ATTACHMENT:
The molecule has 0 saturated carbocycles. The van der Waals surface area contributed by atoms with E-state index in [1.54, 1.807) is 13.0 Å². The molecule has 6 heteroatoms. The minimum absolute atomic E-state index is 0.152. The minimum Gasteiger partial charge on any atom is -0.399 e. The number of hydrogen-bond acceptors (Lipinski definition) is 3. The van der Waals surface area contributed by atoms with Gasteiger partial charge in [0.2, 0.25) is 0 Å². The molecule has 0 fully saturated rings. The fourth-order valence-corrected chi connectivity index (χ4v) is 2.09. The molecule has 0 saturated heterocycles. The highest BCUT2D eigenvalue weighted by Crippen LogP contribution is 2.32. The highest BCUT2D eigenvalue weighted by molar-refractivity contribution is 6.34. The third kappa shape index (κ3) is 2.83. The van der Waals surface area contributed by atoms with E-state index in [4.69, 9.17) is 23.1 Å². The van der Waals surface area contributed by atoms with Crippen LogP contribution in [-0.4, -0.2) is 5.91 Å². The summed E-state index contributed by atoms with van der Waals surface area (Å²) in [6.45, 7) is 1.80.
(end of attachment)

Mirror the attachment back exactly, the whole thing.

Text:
The molecule has 0 saturated carbocycles. The van der Waals surface area contributed by atoms with E-state index in [1.54, 1.807) is 13.0 Å². The molecule has 6 heteroatoms. The minimum absolute atomic E-state index is 0.152. The minimum Gasteiger partial charge on any atom is -0.399 e. The number of hydrogen-bond acceptors (Lipinski definition) is 3. The van der Waals surface area contributed by atoms with Gasteiger partial charge in [0.2, 0.25) is 0 Å². The molecule has 0 fully saturated rings. The fourth-order valence-corrected chi connectivity index (χ4v) is 2.09. The molecule has 0 saturated heterocycles. The highest BCUT2D eigenvalue weighted by Crippen LogP contribution is 2.32. The highest BCUT2D eigenvalue weighted by molar-refractivity contribution is 6.34. The third kappa shape index (κ3) is 2.83. The van der Waals surface area contributed by atoms with E-state index in [4.69, 9.17) is 23.1 Å². The van der Waals surface area contributed by atoms with Crippen LogP contribution in [-0.4, -0.2) is 5.91 Å². The summed E-state index contributed by atoms with van der Waals surface area (Å²) in [6.45, 7) is 1.80.